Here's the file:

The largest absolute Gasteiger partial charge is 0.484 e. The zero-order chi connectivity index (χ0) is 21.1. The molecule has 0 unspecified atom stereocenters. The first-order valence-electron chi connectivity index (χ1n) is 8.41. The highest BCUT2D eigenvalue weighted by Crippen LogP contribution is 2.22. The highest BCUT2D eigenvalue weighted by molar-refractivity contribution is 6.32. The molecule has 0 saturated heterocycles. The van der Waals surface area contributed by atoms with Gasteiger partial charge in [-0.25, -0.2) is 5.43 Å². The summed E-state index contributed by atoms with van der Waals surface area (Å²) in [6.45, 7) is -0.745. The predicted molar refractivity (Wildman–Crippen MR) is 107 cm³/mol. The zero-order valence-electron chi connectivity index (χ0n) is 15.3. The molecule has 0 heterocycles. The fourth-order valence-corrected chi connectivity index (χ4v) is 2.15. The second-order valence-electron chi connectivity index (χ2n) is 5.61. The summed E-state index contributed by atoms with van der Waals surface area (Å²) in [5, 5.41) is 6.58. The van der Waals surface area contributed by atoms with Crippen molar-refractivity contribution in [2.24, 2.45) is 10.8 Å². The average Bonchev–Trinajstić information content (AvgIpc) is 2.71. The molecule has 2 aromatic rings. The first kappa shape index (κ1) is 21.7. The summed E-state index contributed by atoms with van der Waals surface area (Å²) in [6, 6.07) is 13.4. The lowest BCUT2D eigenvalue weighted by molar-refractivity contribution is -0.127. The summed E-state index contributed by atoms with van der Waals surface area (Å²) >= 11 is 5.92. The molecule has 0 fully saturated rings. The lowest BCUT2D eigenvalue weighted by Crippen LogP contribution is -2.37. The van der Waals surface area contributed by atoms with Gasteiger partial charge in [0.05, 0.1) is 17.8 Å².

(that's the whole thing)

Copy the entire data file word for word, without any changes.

The largest absolute Gasteiger partial charge is 0.484 e. The zero-order chi connectivity index (χ0) is 21.1. The molecule has 0 unspecified atom stereocenters. The first-order valence-electron chi connectivity index (χ1n) is 8.41. The highest BCUT2D eigenvalue weighted by Crippen LogP contribution is 2.22. The highest BCUT2D eigenvalue weighted by molar-refractivity contribution is 6.32. The molecule has 0 saturated heterocycles. The van der Waals surface area contributed by atoms with Gasteiger partial charge in [-0.25, -0.2) is 5.43 Å². The summed E-state index contributed by atoms with van der Waals surface area (Å²) in [6.45, 7) is -0.745. The predicted molar refractivity (Wildman–Crippen MR) is 107 cm³/mol. The zero-order valence-electron chi connectivity index (χ0n) is 15.3. The molecule has 0 heterocycles. The fourth-order valence-corrected chi connectivity index (χ4v) is 2.15. The second-order valence-electron chi connectivity index (χ2n) is 5.61. The summed E-state index contributed by atoms with van der Waals surface area (Å²) in [5, 5.41) is 6.58. The van der Waals surface area contributed by atoms with Crippen molar-refractivity contribution in [2.24, 2.45) is 10.8 Å². The average Bonchev–Trinajstić information content (AvgIpc) is 2.71. The molecule has 2 aromatic rings. The first kappa shape index (κ1) is 21.7. The summed E-state index contributed by atoms with van der Waals surface area (Å²) in [6, 6.07) is 13.4. The lowest BCUT2D eigenvalue weighted by molar-refractivity contribution is -0.127. The summed E-state index contributed by atoms with van der Waals surface area (Å²) >= 11 is 5.92. The molecule has 0 fully saturated rings. The lowest BCUT2D eigenvalue weighted by Crippen LogP contribution is -2.37. The van der Waals surface area contributed by atoms with Gasteiger partial charge in [0.05, 0.1) is 17.8 Å².